April 4 (Bloomberg) -- Investigators say an argument may have been the catalyst for a shooting by a troubled Iraq veteran that left him and three other soldiers dead at Fort Hood in Texas.
Officials are investigating the possibility that Army Specialist Ivan A. Lopez, 34, clashed with at least one fellow serviceman before the attack, base commander Lieutenant General Mark Milley said at a news briefing yesterday. He said it might have been a “trigger event.”
“There may have been a verbal altercation with another soldier or soldiers, and it’s a strong possibility that that, in fact, immediately preceded this shooting,” Milley said. “We do not have that definitively at this point. But we have strong indications of that.”
Lopez’s medical history, which included being treated for depression and anxiety, appears to be an “underlying causal factor,” he said.
Sixteen people were injured in the rampage, which happened about 4 p.m. local time April 2 in a medical area at the U.S. Army base. Coming less than five years after an officer killed 13 people there as revenge for America’s wars, the slayings drew attention to the military’s handling of the psychologically wounded.
The soldier was a married Puerto Rico native who had been prescribed medications for depression, anxiety and sleeping. He was being evaluated for a claim of post-traumatic stress disorder and a brain injury, Milley said.
Lopez’s records showed no wounds, no “direct involvement in combat” and no “injury that might lead us to further investigate a battle-related” traumatic brain injury, Army Secretary John McHugh said yesterday at a Senate hearing in Washington.
A psychiatrist last month found no indication that Lopez showed “any sign of likely violence, either to himself or to others,” McHugh said. “No suicidal ideation.”
Mental health professionals said Lopez’s struggles do little to explain the massacre and whether the Army could have prevented it.
“Millions of people -- and millions of people in the military -- have sleep disturbances and have mood disorders, and that tells us absolutely nothing about whether those particular people are at risk for these kinds of really unusual acts,” said Terry Schell, a psychologist at the Rand Corp. in Santa Monica, California, who researches post-traumatic stress among veterans. “Those just aren’t associated with violence.”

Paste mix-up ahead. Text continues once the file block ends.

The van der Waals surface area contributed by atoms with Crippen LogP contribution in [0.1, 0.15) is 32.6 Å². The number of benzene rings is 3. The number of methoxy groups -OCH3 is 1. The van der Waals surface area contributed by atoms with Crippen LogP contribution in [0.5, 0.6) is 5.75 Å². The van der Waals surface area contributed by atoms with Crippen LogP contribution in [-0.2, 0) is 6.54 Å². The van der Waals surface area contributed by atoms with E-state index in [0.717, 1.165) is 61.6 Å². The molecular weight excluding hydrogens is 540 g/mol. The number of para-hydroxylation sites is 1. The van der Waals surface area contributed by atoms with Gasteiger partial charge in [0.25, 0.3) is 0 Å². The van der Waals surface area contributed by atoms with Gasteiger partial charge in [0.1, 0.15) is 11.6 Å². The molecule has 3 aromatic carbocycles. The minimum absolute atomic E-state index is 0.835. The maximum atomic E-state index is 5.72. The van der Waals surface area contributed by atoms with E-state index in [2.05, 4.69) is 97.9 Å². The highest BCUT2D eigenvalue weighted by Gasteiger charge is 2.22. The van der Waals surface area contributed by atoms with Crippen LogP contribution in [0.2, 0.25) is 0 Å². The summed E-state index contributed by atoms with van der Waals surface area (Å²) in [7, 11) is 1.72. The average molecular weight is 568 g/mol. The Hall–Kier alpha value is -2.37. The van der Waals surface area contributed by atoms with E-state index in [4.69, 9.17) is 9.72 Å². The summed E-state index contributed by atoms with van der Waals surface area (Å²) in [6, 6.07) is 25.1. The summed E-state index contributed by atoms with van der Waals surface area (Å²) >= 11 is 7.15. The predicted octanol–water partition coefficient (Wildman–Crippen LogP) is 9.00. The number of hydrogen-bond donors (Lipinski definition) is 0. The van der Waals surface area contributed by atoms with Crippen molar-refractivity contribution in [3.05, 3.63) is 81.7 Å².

About 936,000 people serving active duty in the military were diagnosed with at least one mental illness between 2001 and 2011, according to an August report by the Congressional Research Service. Military spending for mental health was $994 million in 2012, up from $468 million five years earlier.
In recent years, the military has increased attention to soldiers’ emotional well being, said retired Army Brigadier General Loree Sutton, a psychiatrist.
“There may not have been anything that anyone could have done to prevent this tragedy,” she said. “We’ve just got to understand that war changes people. Many thrive when they come back and many struggle, but we owe them our best.”
Fort Hood, about 60 miles (97 kilometers) north of Austin, houses about 41,000 troops and is home to the Army’s 1st Cavalry and 4th Infantry divisions. Lopez came there from Fort Bliss, in El Paso, Texas.
He served four months in Iraq in 2011 after joining the Army in 2008, McHugh said. A summary of his service released by the Pentagon listed at least 20 awards, including three for good conduct.
He spent 11 years in the Puerto Rico National Guard, during which he was deployed for one year to Egypt’s Sinai Peninsula.
“He was an excellent soldier,” National Guard Adjutant General Juan Medina Lamela said on Telemundo.
Lopez grew up in Guayanilla, on the island’s south coast, the Spanish-language El Nuevo Dia newspaper reported.
Guayanilla Mayor Edgardo Arlequin, who directed the high-school band in which Lopez was a percussionist, told the newspaper he “was a really easygoing kid whose parents were very dedicated to him.”
A neighbor, Aide Merlo Irizarry, described him to the newspaper as “very loving toward his mother,” and said her death in October “hurt him deeply.”
The shooting he committed was the second at a major U.S. military base since September, when Aaron Alexis, a former Navy reservist who believed he was under the control of electromagnetic waves killed 12 people at the Washington Navy Yard.
In 2009, Major Nidal Hasan, a military psychiatrist, killed 13 people at Fort Hood and wounded more than 30 after becoming radicalized by an al-Qaeda terrorist based in Yemen. Hasan, later sentenced to death, attacked while yelling “Allahu Akbar,” Arabic for God is Great.
A 2013 law authorized defense health professionals to ask troops whether they own or plan to acquire a gun if there’s reason to believe a soldier might commit suicide or harm others, said Army Colonel Steve Warren, a Defense Department spokesman. Officials didn’t know whether Lopez was asked, Warren said in a briefing with reporters at the Pentagon yesterday.
Mental-health professionals are hard pressed to discern violent tendencies, said Craig Bryan, a psychologist at the University of Utah in Salt Lake City and executive director of the National Center for Veterans Studies. Patients may keep plans secret or act impulsively, he said.
“It’s remarkably difficult to predict if and when someone is going to die by suicide or if they are going to be aggressive toward others,” he said.
To contact the editors responsible for this story: Stephen Merelman at email@example.com Justin Blum